Royal Canadian Legion branches are launching their services in order to help veterans during the coronavirus pandemic, even when the national organization warns that financial pressures might cause the shut down of some branches.
The national veterans and community service group’s head has said that in spite of the closure of most branches, volunteers still prepare hot meals, deliver groceries and provide online social links to fighting veterans.
Dominion President Thomas Irvine said the attempts come when legion branches are under considerable financial pressures due to the coronavirus pandemic, with their major sources of income, including in-house restaurants and bars and hosted events, cutting off. Legion members are united across the country to do what is best for the veterans in their communities.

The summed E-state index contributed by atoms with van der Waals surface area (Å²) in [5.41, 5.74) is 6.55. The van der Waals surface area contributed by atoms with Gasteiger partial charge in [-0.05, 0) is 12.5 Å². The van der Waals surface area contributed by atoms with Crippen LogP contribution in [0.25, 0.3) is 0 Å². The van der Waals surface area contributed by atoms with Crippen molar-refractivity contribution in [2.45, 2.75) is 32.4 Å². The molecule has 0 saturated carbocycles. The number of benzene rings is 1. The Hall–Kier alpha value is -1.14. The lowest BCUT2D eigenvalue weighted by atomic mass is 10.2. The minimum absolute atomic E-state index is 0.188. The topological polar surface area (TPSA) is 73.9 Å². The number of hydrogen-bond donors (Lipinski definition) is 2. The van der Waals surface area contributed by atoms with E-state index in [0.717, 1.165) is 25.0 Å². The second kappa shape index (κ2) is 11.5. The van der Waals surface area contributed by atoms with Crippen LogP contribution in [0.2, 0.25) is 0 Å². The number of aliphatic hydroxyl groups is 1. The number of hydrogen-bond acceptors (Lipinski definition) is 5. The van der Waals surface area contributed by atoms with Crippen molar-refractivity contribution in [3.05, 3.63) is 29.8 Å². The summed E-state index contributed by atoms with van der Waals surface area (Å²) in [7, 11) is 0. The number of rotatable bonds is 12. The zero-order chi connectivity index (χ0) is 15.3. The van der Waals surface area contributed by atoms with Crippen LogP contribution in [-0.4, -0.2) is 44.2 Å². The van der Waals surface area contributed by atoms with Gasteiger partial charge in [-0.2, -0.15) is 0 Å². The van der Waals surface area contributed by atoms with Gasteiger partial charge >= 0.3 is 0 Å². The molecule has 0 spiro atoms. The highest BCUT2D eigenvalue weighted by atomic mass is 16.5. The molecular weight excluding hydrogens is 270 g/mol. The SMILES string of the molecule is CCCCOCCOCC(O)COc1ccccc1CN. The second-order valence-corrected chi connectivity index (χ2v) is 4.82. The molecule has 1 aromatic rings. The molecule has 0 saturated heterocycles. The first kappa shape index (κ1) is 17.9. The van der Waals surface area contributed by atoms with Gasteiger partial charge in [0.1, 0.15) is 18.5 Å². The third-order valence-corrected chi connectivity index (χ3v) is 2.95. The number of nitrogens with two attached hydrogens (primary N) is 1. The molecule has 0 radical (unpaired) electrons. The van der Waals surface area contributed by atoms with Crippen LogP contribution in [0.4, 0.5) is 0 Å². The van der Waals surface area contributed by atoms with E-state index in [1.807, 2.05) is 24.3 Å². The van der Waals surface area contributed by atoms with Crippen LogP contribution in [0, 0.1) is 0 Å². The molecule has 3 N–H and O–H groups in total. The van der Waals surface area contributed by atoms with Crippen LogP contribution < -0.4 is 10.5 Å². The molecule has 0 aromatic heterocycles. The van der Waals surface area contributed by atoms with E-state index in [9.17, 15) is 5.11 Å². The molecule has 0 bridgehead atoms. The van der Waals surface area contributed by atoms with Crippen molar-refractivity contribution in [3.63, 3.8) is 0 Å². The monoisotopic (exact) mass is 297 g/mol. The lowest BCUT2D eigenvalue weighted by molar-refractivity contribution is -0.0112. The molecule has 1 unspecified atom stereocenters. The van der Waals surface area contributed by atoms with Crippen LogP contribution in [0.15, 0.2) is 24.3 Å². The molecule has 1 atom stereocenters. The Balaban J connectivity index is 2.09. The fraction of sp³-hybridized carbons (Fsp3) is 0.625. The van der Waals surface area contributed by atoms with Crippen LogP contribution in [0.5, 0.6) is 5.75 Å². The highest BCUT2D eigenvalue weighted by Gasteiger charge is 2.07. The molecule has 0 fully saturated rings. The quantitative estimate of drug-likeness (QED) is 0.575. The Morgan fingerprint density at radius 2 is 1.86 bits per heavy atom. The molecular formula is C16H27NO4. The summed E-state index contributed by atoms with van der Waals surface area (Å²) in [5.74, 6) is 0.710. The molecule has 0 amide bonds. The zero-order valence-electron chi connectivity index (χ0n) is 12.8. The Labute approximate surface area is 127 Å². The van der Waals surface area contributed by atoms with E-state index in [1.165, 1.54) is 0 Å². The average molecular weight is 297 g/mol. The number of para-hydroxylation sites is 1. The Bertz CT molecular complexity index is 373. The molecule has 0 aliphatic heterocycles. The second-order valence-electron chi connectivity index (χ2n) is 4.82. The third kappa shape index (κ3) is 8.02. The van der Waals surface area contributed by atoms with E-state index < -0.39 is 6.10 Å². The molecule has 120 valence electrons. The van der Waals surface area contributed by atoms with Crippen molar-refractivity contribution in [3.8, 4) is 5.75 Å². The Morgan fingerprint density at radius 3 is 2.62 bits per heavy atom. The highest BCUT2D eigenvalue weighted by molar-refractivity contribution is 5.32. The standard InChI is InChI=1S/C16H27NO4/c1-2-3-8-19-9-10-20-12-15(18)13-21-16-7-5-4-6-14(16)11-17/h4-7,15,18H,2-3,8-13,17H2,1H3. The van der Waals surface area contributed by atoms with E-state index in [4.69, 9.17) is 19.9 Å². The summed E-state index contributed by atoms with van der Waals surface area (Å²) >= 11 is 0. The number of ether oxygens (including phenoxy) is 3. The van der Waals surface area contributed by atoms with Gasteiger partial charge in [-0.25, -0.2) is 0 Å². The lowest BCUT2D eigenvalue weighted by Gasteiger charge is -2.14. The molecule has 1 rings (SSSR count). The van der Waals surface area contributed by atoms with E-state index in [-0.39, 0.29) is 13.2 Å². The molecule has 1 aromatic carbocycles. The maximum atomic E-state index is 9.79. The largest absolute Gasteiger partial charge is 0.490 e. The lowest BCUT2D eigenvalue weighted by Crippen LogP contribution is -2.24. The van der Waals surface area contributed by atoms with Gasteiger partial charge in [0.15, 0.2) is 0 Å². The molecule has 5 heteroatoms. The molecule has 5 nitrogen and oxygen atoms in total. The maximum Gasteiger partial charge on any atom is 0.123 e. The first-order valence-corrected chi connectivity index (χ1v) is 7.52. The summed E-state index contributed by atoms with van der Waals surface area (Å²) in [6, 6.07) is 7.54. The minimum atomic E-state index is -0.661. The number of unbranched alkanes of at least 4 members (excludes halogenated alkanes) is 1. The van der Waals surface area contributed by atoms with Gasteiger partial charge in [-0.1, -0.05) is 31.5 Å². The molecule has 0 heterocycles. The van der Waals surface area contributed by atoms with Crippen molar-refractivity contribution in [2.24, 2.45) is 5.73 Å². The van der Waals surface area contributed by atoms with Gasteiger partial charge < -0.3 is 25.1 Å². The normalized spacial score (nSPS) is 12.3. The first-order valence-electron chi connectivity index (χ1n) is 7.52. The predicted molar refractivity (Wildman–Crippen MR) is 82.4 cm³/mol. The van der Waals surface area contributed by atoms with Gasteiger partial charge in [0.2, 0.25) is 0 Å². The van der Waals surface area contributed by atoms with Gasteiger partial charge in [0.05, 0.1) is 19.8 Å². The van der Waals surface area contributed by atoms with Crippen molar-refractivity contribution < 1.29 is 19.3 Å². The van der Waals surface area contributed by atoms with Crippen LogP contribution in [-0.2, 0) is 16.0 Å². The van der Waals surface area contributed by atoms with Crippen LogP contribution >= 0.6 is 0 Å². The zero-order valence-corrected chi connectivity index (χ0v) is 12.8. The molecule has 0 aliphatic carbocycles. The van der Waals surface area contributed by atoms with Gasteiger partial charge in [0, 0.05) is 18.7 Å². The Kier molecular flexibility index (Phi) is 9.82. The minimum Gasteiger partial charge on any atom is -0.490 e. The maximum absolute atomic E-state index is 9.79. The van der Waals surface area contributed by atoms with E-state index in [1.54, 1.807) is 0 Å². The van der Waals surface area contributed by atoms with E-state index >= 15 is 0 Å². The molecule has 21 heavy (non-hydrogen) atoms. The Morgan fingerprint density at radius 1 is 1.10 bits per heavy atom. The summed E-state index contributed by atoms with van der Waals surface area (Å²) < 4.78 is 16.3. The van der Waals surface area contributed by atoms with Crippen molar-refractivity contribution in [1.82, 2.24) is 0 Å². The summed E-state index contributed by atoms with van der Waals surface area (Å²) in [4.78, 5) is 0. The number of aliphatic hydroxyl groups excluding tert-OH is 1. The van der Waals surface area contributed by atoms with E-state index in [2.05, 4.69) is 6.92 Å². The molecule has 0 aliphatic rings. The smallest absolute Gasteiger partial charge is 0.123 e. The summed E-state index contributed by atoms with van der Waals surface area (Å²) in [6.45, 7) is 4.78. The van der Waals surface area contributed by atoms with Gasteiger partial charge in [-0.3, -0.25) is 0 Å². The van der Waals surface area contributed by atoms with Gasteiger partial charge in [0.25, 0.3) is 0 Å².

However, with 1,350 branches that essentially operate as autonomous small businesses, Irvine added that they are feeling the strain of mounting bills and lost income when they continue their work. Many branches are accepting donations or dipping into their poppy funds in order to continue work in their communities. Moreover, they are being advised to investigate deferring bill payments to suppliers or utilities in order to look to provincial governments for support.
According to Irvine, the branches are central in most small towns and in one to two months from now, they might be closed since they had no income. Meanwhile, volunteers at the branches are still trying to find ways to help isolated veterans, many of whom have health problems that make them susceptible to the virus.
Legion president Toni McKelvie of Fonthill, Ont., said that she and a small volunteers group have started cooking meals for veteran members and seniors in their community.
Up to now, they have cooked more than 700 dinners and arranged drop-offs in order to encourage social distancing and keep people safe.